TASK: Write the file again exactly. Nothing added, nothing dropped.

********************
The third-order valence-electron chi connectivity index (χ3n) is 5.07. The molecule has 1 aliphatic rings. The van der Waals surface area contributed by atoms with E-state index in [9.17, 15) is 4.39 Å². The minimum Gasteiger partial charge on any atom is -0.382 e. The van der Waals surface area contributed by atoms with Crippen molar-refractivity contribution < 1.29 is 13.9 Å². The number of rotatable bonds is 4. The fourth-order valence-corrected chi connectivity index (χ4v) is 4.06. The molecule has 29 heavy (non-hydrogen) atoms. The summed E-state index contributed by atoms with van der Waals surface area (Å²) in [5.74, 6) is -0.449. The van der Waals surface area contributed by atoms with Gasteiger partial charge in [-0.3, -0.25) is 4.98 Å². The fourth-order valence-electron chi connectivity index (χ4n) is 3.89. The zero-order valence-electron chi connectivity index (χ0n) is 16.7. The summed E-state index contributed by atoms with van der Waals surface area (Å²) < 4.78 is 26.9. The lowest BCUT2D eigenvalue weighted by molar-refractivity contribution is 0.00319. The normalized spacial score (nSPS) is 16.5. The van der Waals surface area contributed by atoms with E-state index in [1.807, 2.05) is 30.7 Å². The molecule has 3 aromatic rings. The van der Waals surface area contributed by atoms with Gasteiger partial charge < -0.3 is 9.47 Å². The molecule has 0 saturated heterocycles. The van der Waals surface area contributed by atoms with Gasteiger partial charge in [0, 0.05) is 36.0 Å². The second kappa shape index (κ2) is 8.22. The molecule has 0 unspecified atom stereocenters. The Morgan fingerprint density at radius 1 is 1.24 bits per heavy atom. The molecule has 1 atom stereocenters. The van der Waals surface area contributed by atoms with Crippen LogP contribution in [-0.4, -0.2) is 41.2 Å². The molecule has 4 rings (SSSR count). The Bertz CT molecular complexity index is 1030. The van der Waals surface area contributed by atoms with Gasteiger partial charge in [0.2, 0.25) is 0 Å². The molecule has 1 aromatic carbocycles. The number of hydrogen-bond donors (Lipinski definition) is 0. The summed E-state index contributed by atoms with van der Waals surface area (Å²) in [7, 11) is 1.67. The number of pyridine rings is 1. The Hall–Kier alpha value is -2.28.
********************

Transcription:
The third-order valence-electron chi connectivity index (χ3n) is 5.07. The molecule has 1 aliphatic rings. The van der Waals surface area contributed by atoms with E-state index in [9.17, 15) is 4.39 Å². The minimum Gasteiger partial charge on any atom is -0.382 e. The van der Waals surface area contributed by atoms with Crippen molar-refractivity contribution < 1.29 is 13.9 Å². The number of rotatable bonds is 4. The fourth-order valence-corrected chi connectivity index (χ4v) is 4.06. The molecule has 29 heavy (non-hydrogen) atoms. The summed E-state index contributed by atoms with van der Waals surface area (Å²) in [5.74, 6) is -0.449. The van der Waals surface area contributed by atoms with Gasteiger partial charge in [-0.3, -0.25) is 4.98 Å². The fourth-order valence-electron chi connectivity index (χ4n) is 3.89. The zero-order valence-electron chi connectivity index (χ0n) is 16.7. The summed E-state index contributed by atoms with van der Waals surface area (Å²) < 4.78 is 26.9. The lowest BCUT2D eigenvalue weighted by molar-refractivity contribution is 0.00319. The normalized spacial score (nSPS) is 16.5. The van der Waals surface area contributed by atoms with E-state index in [1.807, 2.05) is 30.7 Å². The molecule has 3 aromatic rings. The van der Waals surface area contributed by atoms with Gasteiger partial charge < -0.3 is 9.47 Å². The molecule has 0 saturated heterocycles. The van der Waals surface area contributed by atoms with Gasteiger partial charge in [0, 0.05) is 36.0 Å². The second kappa shape index (κ2) is 8.22. The molecule has 0 unspecified atom stereocenters. The Morgan fingerprint density at radius 1 is 1.24 bits per heavy atom. The molecule has 1 atom stereocenters. The van der Waals surface area contributed by atoms with Crippen LogP contribution in [-0.4, -0.2) is 41.2 Å². The molecule has 4 rings (SSSR count). The Bertz CT molecular complexity index is 1030. The van der Waals surface area contributed by atoms with Gasteiger partial charge in [0.2, 0.25) is 0 Å². The molecule has 1 aromatic carbocycles. The number of hydrogen-bond donors (Lipinski definition) is 0. The summed E-state index contributed by atoms with van der Waals surface area (Å²) in [7, 11) is 1.67. The number of pyridine rings is 1. The Hall–Kier alpha value is -2.28.